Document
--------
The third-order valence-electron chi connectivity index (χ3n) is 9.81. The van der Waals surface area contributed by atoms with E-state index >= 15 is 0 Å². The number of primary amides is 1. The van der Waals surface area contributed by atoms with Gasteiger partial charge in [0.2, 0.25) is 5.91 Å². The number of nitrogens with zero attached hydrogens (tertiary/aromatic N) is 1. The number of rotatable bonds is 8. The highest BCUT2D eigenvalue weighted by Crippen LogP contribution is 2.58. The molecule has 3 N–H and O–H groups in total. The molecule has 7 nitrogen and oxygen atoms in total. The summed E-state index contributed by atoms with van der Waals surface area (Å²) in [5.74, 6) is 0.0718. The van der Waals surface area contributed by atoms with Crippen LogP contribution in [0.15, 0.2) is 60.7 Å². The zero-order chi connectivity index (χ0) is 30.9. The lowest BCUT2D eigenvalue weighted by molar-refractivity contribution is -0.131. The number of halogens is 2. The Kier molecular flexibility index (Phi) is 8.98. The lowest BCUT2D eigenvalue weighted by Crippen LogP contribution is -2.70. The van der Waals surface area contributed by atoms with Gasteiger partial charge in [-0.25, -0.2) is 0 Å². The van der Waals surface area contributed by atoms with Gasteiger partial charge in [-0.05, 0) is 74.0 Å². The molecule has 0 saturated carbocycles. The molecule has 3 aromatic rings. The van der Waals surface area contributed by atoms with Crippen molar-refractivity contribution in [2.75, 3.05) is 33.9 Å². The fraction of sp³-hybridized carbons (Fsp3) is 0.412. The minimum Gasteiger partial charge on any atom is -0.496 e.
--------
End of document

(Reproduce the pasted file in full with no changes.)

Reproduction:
The third-order valence-electron chi connectivity index (χ3n) is 9.81. The van der Waals surface area contributed by atoms with E-state index >= 15 is 0 Å². The number of primary amides is 1. The van der Waals surface area contributed by atoms with Gasteiger partial charge in [0.2, 0.25) is 5.91 Å². The number of nitrogens with zero attached hydrogens (tertiary/aromatic N) is 1. The number of rotatable bonds is 8. The highest BCUT2D eigenvalue weighted by Crippen LogP contribution is 2.58. The molecule has 3 N–H and O–H groups in total. The molecule has 7 nitrogen and oxygen atoms in total. The summed E-state index contributed by atoms with van der Waals surface area (Å²) in [5.74, 6) is 0.0718. The van der Waals surface area contributed by atoms with Crippen LogP contribution in [0.15, 0.2) is 60.7 Å². The zero-order chi connectivity index (χ0) is 30.9. The lowest BCUT2D eigenvalue weighted by molar-refractivity contribution is -0.131. The number of halogens is 2. The Kier molecular flexibility index (Phi) is 8.98. The lowest BCUT2D eigenvalue weighted by Crippen LogP contribution is -2.70. The van der Waals surface area contributed by atoms with Gasteiger partial charge in [-0.25, -0.2) is 0 Å². The van der Waals surface area contributed by atoms with Gasteiger partial charge in [-0.05, 0) is 74.0 Å². The molecule has 0 saturated carbocycles. The molecule has 3 aromatic rings. The van der Waals surface area contributed by atoms with Crippen molar-refractivity contribution in [2.75, 3.05) is 33.9 Å². The fraction of sp³-hybridized carbons (Fsp3) is 0.412. The minimum Gasteiger partial charge on any atom is -0.496 e.